Can you just screen a portion of the floor?

In general, it’s better to screen and recoat the full area or at least a full room.  You can not stop at the end of the room if there is a clean break in the wood (e.g. if there is a saddle, if the wood changes directions or if it is along the grain of the wood.  But, you can not stop if the edge of the area is perpendicular to the grain of the wood as you won’t have a clean line.  If your wood floors from one room into the next, an alternative is to add a saddle at the door to create a clean breaking point.


Is it possible to do a light sanding on hardwood floors?Also, I would advise against doing part of a room rather than a full room, as you can usually see a difference in the two sections if part of the room is restored while the other part isn’t. The sheen will be different.


Other related articles:



Buy me a coffeeDid you find my tips helpful? If so, feel free to buy me a coffee and support my blog




Complementary products that will prolong the life of your hardwood floors, whether they are light or dark


Hardwood floors: What is a screen and recoat?  What does buffing mean?




28 Response Comments

  • Pete's Hardwood Floors  June 25, 2013 at 12:21 pm

    We put a “how-to” video on screening and re-coating on YouTube – complete with a nice, relaxing soundtrack 🙂 http://www.youtube.com/watch?v=CgHDzAE17c8 We are big proponents of regular screenings/recoatings at Pete’s. I like to say it’s the best kept secret in hardwood flooring – your floor will look so so so much better when you do this and don’t put it off for years.

    • TheFlooringGirl  June 27, 2013 at 6:20 pm

      Thanks Pete. Yes, I think it’s a great way to freshen up a floor and maintain them for much much longer.

  • Camille pisciotto  May 29, 2014 at 4:51 am

    I’m in trouble. I had my floors sanded and re stained pickled oak the workers came yesterday and applied the polyurethane its too shiny i live on the water and shabby chic is my decor the previous floor was dull and softer tone. Can I request the second coat of poly be satin of something low luster?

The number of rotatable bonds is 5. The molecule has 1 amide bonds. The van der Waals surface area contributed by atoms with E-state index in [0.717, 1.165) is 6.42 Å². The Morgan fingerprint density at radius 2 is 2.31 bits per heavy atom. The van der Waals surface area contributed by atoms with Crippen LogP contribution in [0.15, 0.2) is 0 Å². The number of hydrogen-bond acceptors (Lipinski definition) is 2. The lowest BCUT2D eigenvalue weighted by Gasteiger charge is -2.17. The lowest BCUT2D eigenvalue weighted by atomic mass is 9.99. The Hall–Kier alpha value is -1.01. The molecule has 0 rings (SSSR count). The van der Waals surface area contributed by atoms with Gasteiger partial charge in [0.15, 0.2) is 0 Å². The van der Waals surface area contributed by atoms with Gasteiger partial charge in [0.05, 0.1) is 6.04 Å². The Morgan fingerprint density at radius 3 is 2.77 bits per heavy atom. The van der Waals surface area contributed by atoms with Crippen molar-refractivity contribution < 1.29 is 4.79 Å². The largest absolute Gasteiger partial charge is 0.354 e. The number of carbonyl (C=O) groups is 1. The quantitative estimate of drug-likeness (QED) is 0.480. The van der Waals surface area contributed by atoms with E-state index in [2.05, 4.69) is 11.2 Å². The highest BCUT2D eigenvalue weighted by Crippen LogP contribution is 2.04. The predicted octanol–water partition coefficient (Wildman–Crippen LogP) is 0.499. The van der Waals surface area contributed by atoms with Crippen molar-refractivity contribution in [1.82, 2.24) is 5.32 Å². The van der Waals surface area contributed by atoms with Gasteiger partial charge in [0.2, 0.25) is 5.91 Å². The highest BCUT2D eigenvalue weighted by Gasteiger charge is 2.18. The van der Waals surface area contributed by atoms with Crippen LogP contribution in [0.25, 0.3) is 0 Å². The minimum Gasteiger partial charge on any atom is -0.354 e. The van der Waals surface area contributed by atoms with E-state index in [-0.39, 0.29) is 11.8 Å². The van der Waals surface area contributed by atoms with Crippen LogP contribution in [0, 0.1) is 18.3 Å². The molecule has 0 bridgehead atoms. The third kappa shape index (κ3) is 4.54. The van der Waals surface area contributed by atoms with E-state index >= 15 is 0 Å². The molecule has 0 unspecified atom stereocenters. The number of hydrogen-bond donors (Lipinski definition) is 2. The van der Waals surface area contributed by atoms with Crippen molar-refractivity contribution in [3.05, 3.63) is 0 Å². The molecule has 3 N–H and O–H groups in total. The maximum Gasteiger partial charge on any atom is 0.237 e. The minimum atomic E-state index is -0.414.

• TheFlooringGirl  May 31, 2014 at 9:44 pm

      Yes, you can make the next coat(s) satin (or even matte). Sorry for the delayed response. I hope this is not too late.

  • ninacirigliano808@yahoo.com  June 4, 2014 at 10:27 pm

    i just had hardwoods buffed and coated, they put semigloss on and i don’t think it has enough shine, what do you think?

    • TheFlooringGirl  June 7, 2014 at 8:08 am

      Hi Nina. It’s hard for me to tell without seeing it. But, this is really a matter of taste. Most people in Westchester prefer less shine – they do satin finish. But, if you’re not happy with it, you can do a screen and recoat and change the gloss level – either to make it more or less shiny. I hope that helps.

  • Vikki  July 30, 2014 at 12:26 pm

    Hi. Since it is difficult for us to rent a buffer, I am wondering if it is possible to screen the floors by hand. If so, what product do you recommend? Also, if we do not screen the floor first, will the polyurethane just completely flake off? Thank you!

    • TheFlooringGirl  July 31, 2014 at 5:20 am

      Vikki – First, yes, you need to screen the floors; otherwise, the poly will not adhere properly, and it will flake off. Most likely, it would take off more of the poly that is underneath it off, too.

      I would recommend that you use a buffer or hire someone to do this work. It’s not very expensive. If you try to do this yourself, changes are you will not do this right.

      I don’t have a specific product to recommend. You could try calling one of the manufacturers to ask for their recommendations.

  • Sarah  April 2, 2016 at 1:05 pm

    Your website is very helpful.
    Thank you.
    I want to know if I can use water base on top of oil base finished floor.
    My other part of the house is waterabase since I have grey colour floors. But the hall way and the kitchen have oil base which looks a bit yellow compare to other part of the floor.
    Can I buff it and do water base on top?
    If you can let me know it will be great.


    • TheFlooringGirl  April 10, 2016 at 11:16 am

      If it’s been more than 6 months, then yes, you can screen with another type of poly. However, I would not expect this to solve the amberizing issue. It will probably just prevent it from getting much worse.

  • Maureen  September 4, 2016 at 2:41 pm

    Is it possible to put a darker stain of polyurethane on a floor after buffing?

    • TheFlooringGirl  September 8, 2016 at 12:02 pm

      Maureen – No, you can’t do a darker stain once the poly is on. The only way to change the stain is to refinish again. The stain needs to be able to penetrate the wood.

      That being said, on the last coat of poly (assuming you are using oil based poly, you can add in a bit of tint (e.g. mix in a bit of stain). This will make it a tad darker. Only do this on the top coat.

  • Griffins  November 13, 2016 at 8:01 pm

    Can you screen and recoat only one room (eg kitchen) in an open home design if you’re using watebourne poly like bona traffic in a matte finish?

    • TheFlooringGirl  November 14, 2016 at 7:54 am